While there are definitely assailants or combatants who deserve the term, it seems that in these late days of the 2008 presidential campaign the term "terrorist" is being used as a code word loaded with the silent (unspeakable?) narratives of the American political moment: whiteness, national history, and American citizenship.
Simply put, there are white folks who only understand American citizenship in relation to whiteness itself. They don't think that black Americans, Latinos from the Caribbean or the southern Americas, Mexican Americans, Asian Americans, Native Americans, or immigrants can actually be citizens.
Even more, the "threat" of a non-white president’s being elected has forced many into existential crisis about the prospect of answering to a Commander-in-Chief who is a product of "miscegenation": Barack Hussein Obama's blackness suggests to them that being white may no longer mean being superior to all others; whiteness will no longer represent the de facto definition of American identity or citizenship within or without the United States.
A larger complexity arises when one considers that large swaths of Americans believe that Senator Obama is secretly an Arab and a Muslim planning to collude with jihadis in the subversion of the American government once in office. When the McCain/Palin ticket suggests that Obama has been "pallin' around with terrorists" like Bill Ayers (and it is only recently that we've begun talking openly about late Sixties radicals as terrorists), the real insinuation, the notion stoking racist rabidity across the country, is that Obama, a Kenyan-Kansan born and raised in Hawaii, is actually not an American, but a Middle Eastern terrorist.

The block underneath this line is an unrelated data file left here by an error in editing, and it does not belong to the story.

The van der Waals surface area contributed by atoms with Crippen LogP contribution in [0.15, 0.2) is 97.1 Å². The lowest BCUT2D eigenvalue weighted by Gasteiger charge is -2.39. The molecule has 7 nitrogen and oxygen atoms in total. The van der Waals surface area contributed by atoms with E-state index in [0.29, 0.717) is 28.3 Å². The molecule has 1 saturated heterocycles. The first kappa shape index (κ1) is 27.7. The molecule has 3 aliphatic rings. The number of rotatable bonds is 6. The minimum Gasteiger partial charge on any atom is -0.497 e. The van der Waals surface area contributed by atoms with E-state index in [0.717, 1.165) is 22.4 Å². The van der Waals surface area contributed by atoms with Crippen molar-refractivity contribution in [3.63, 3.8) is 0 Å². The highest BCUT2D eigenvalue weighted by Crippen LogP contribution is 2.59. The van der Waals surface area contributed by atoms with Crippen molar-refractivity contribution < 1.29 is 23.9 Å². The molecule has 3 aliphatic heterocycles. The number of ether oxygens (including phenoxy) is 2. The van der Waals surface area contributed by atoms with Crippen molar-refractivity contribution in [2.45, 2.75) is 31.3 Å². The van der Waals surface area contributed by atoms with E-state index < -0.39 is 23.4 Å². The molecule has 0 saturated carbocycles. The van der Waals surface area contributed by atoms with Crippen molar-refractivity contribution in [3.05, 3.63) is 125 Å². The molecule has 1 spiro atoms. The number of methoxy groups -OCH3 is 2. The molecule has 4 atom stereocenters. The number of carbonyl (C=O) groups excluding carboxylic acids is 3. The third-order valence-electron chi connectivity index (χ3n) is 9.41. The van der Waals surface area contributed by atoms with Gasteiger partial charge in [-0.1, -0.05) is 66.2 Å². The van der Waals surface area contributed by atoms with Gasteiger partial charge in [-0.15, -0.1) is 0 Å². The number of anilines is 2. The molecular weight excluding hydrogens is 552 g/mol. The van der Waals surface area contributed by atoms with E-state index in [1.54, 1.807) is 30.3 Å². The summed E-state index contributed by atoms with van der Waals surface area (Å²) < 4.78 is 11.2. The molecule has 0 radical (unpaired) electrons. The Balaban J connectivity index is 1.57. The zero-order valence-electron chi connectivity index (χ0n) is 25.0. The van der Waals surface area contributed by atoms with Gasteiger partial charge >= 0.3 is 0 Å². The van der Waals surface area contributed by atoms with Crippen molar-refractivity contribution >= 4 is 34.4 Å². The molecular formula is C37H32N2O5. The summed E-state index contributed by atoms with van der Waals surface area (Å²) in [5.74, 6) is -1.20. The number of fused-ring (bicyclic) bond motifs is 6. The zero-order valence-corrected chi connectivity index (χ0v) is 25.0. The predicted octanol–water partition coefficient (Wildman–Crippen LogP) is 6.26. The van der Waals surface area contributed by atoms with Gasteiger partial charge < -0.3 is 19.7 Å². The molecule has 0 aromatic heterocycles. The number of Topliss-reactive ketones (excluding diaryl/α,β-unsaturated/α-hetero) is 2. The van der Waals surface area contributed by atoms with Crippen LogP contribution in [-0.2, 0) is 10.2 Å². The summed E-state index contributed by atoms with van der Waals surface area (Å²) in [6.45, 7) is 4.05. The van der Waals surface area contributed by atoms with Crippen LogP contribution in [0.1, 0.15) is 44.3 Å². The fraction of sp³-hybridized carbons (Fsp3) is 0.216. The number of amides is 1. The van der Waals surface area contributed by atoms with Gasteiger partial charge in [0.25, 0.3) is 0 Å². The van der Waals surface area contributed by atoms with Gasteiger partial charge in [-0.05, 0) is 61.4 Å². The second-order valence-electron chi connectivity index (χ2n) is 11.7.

Though Frank Rich's insightful column, "The Terrorist Barack Hussein Obama," suggests that Americans are more concerned with their economic circumstances than with Obama's ethnic background, I suggest that we pay attention to the ways in which the McCain/Palin tactics have given license to racists and their desire to make Obama invisible, if not to make him disappear permanently.
In his 2002 essay “Whose War: The Color of Terror,” John Edgar Wideman explains that the language of terror and terrorism has finally been removed the definitional field for noting specific tyrannical governing practices or specialized wartime tactics, leaving us to understand terrorism as “pure evil.” Wideman argues further that this conceptualization is born from the age-old story of how power works between racial/ethnic groups set in opposition to each other:
To label an enemy a terrorist confers the same invisibility a colonist's gaze confers upon the native. Dismissing the possibility that the native can look back at you just as you are looking at him is a first step toward blinding him and ultimately rendering him or her invisible. Once a slave or colonized native is imagined as invisible, the business of owning him, occupying and exploiting his land, becomes more efficient, pleasant.What this has justified finally, is that against all other narrative possibilities, “only one point of view, one vision, one story, is necessary and permissible, since what defines the gaze of power is its absolute, unquestionable authority.” The rabid citizens who oppose Obama's candidacy, because they hate or don't trust Negroes, on the grounds that he's not a true citizen, or because he is actually an undercover agent for Hamas and Hezbollah, are actually interested in maintaining the political (and psychological) power of the gaze. They don't want the narrative of Americanness as whiteness to be disrupted.
What is most fascinating about the spike in the race/ethnic baiting, vitriolic speech is that it is vacant of any political argument. The discourse has been infused with language that resists integrity, thus it resists narrative and argument. That is, rather than telling honest stories about the differences between their policy positions and Obama's, the McCain/Palin ticket has decided to squelch pointed exchange (argument) in favor of stoking the most dangerous, counter-democratic, white supremacist claims against African American citizenship.